A Healthy Coat (And Child): The Health Benefits Of Your Kid Having A Pet

The thing about having any animal, whether owning a dog, caring for a cat, or running with a pet monkey, they all have one thing in common, they teach everybody life skills. Regardless of how old we are, when we get our first pet, we learn a lot straight away. As a result, this is a fantastic way to get your children clued up in terms of the best lessons that life can offer. But, caring for any animal comes with a lot of pros and cons, but they all result in a positive lesson for your children to learn. So, what are the benefits of your children having a pet, in a psychological and physical sense?

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They Are Healthier.

Getting a pet for your children at such a young age can have wonderful benefits on their physical health. For those that have pet dogs, the natural part of looking after them involves going for walks and playing, in other words, exercise. And the great benefits of getting your children to exercise will help to offset the common medical issues in children, such as diabetes and obesity. Although walking isn't the most supreme version of exercise, every little does actually help. In addition to this, your children will have less of a chance of developing allergies later in life. The younger your children are introduced to dogs and cats, will have fewer respiratory infections as well as other issues like ear infections. 

They Can Mentally Develop.

For children who grow up without a pet, sometimes that desire to learn about animals and the animal kingdom isn't there. There was a study done on second graders where children read aloud to a dog, made improvements in their reading ability in comparison to children who read aloud to an adult. This could be because the dog was a non-judgmental and impartial observer, which therefore reduced the stress in the child.

Also, for those families getting a new or second pet, the child may have learned from their experiences of the previous pet to make the new one feel as comfortable as possible in their new surroundings. Having a pet can help to nurture an interest in animal sciences, but it can also help them with regards to issues like problem-solving. And it could encourage a more methodical approach to helping a cat settle into their new surroundings.

It does depend on the animal, but if your child needs to do some important research into the specific wants and needs of an animal, or the practicality of having a certain pet, such as a Norwegian Forest Cat, who is one of the largest breeds of cats. So if you need to factor in the Norwegian Forest Cat size based on your living space, this could encourage your child to solve this problem.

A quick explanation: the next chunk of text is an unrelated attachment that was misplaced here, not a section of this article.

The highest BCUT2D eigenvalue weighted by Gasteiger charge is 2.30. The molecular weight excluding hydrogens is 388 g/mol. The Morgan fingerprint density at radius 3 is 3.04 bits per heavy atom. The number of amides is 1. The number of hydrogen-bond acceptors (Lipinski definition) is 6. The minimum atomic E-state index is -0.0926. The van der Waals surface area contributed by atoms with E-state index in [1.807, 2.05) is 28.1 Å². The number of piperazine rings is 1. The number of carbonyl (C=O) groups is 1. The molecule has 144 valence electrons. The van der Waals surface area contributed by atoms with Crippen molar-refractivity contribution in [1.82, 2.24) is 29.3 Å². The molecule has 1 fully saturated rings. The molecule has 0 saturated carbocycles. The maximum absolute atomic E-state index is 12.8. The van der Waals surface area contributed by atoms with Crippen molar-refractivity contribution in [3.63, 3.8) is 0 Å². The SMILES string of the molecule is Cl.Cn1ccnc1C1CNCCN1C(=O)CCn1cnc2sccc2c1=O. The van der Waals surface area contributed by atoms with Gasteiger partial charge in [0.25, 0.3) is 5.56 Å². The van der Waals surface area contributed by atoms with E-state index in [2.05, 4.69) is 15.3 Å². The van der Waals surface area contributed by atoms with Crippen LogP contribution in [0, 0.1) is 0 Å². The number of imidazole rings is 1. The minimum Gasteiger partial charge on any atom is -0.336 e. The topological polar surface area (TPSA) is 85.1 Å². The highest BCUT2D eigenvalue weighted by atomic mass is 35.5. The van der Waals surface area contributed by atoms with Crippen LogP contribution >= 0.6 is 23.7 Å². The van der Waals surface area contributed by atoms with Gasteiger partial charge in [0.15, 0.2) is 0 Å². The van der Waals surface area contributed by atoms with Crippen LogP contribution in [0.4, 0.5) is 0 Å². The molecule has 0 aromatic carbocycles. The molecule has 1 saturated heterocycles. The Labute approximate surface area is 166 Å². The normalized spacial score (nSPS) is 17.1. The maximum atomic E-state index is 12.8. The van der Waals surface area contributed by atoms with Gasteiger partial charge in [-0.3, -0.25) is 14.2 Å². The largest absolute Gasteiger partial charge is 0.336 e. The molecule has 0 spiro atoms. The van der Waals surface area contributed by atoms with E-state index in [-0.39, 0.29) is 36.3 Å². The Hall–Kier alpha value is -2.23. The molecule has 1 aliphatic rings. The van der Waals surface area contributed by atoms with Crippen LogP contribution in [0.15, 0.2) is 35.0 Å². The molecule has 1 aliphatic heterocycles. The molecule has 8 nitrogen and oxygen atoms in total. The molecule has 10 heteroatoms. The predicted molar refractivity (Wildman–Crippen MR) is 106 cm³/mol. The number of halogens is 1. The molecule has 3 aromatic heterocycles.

In addition to this, the companionship of any pets with its owner, especially a child, results in a lot more oxytocin. This is the happy hormone and can help your child to relax. When you are at your most relaxed, you can develop yourself in many ways, not just mentally. 

Your Children Will Be Happier.

As well as oxytocin helping your child's mood levels, children who have pets tend to have higher self-esteem. This is for one very important reason that children who suffer from low self-esteem will be likely to confide in an animal in a more intimate way than they would with an actual human being. And the benefit of having any animal is that they will never judge you for your behavior. So, for any child that has to tell their parents that they did something wrong, or they have a problem, there may be a sense of trepidation involved because of the fact that the child may anticipate certain responses or judgmental comments.

Put simply, an animal doesn't care if mistakes have been made, and the child doesn't fear looking silly or losing face when they are talking to an animal. Additionally, children that have pets learn the skill of empathy. Because the child has learned how to look after their pet, they will develop important empathetic skills that they can apply to other people throughout their life. 

It Can Help Your Children Socially.

If you have a child that is particularly shy, they would benefit from having a pet. One way it can help children is when they are out with a pet, more children are likely to socialize and interact with a child who has a pet. The pet becomes the link between these two people, which can then gradually encourage a child who may be socially awkward, to come out of their shell a bit more. If your child then makes friends based on a shared love of animals, this is a human relationship that will blossom and develop. It can then turn into things like playdates, all because your child was walking the dog! And it doesn't have to be a dog; other pets seem to evoke the same response.

For children who don't have pets, they may be less likely to interact on certain levels. Because of things like social media or computer games now, children can tend to stay away from social activities that little bit more. Human interaction is a very important thing, of course, and having a pet actually helps to nurture this. So, whether your child isn't that forthcoming in being social, or they feel embarrassed for some reason, a pet can open up so many doors for them.

As is the cliché of having a dog, they give you unconditional love, and this is true. This is something that can have many positives for a child who struggles in many different ways. But, it's not just children that can benefit, we can benefit too. That all-important companion in your life may be the one thing that you will never argue with, and all they ask is that you feed them on a regular basis and play with them from time to time. So, whether it's for the benefit of your children or for you as an adult, a pet can have many positive effects on a family as well as a child.

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